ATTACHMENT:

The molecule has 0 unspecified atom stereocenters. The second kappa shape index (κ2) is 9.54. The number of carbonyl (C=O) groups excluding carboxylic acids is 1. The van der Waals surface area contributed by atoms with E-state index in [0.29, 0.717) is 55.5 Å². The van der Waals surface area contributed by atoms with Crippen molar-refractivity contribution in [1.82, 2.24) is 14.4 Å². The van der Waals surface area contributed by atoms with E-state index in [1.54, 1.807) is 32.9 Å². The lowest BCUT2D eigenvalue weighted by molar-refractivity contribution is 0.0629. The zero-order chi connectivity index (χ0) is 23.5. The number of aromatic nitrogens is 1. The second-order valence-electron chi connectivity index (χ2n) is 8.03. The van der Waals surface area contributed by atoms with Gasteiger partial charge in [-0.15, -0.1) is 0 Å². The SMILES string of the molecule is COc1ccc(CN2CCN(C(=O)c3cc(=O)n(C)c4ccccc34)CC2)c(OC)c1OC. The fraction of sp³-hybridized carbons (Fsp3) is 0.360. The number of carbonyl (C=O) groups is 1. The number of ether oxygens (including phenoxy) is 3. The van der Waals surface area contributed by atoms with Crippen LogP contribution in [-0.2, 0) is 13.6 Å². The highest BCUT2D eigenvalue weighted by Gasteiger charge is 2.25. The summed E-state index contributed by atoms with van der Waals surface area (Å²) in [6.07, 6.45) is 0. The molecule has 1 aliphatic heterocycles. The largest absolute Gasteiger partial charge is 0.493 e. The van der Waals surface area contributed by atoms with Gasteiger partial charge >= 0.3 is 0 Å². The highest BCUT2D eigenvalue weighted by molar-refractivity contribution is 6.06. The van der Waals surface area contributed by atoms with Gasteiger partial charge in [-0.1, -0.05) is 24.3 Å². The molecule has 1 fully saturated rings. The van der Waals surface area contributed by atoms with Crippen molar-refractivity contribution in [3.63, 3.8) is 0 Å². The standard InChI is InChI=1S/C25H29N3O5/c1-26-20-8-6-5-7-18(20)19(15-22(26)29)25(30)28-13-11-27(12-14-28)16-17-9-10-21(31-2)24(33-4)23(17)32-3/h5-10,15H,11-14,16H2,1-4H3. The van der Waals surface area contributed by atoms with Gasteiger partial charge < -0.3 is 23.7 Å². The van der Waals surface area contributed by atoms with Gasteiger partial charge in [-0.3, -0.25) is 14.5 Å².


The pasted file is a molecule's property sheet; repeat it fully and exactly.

The molecule has 0 unspecified atom stereocenters. The second kappa shape index (κ2) is 9.54. The number of carbonyl (C=O) groups excluding carboxylic acids is 1. The van der Waals surface area contributed by atoms with E-state index in [0.29, 0.717) is 55.5 Å². The van der Waals surface area contributed by atoms with Crippen molar-refractivity contribution in [1.82, 2.24) is 14.4 Å². The van der Waals surface area contributed by atoms with E-state index in [1.54, 1.807) is 32.9 Å². The lowest BCUT2D eigenvalue weighted by molar-refractivity contribution is 0.0629. The zero-order chi connectivity index (χ0) is 23.5. The number of aromatic nitrogens is 1. The second-order valence-electron chi connectivity index (χ2n) is 8.03. The van der Waals surface area contributed by atoms with Gasteiger partial charge in [-0.15, -0.1) is 0 Å². The SMILES string of the molecule is COc1ccc(CN2CCN(C(=O)c3cc(=O)n(C)c4ccccc34)CC2)c(OC)c1OC. The fraction of sp³-hybridized carbons (Fsp3) is 0.360. The number of carbonyl (C=O) groups is 1. The number of ether oxygens (including phenoxy) is 3. The van der Waals surface area contributed by atoms with Crippen LogP contribution in [-0.2, 0) is 13.6 Å². The highest BCUT2D eigenvalue weighted by Gasteiger charge is 2.25. The summed E-state index contributed by atoms with van der Waals surface area (Å²) in [6.07, 6.45) is 0. The molecule has 1 aliphatic heterocycles. The largest absolute Gasteiger partial charge is 0.493 e. The van der Waals surface area contributed by atoms with Gasteiger partial charge >= 0.3 is 0 Å². The highest BCUT2D eigenvalue weighted by molar-refractivity contribution is 6.06. The van der Waals surface area contributed by atoms with Gasteiger partial charge in [-0.1, -0.05) is 24.3 Å². The molecule has 1 fully saturated rings. The van der Waals surface area contributed by atoms with Crippen molar-refractivity contribution in [3.63, 3.8) is 0 Å². The standard InChI is InChI=1S/C25H29N3O5/c1-26-20-8-6-5-7-18(20)19(15-22(26)29)25(30)28-13-11-27(12-14-28)16-17-9-10-21(31-2)24(33-4)23(17)32-3/h5-10,15H,11-14,16H2,1-4H3. The van der Waals surface area contributed by atoms with Gasteiger partial charge < -0.3 is 23.7 Å². The van der Waals surface area contributed by atoms with Gasteiger partial charge in [-0.3, -0.25) is 14.5 Å².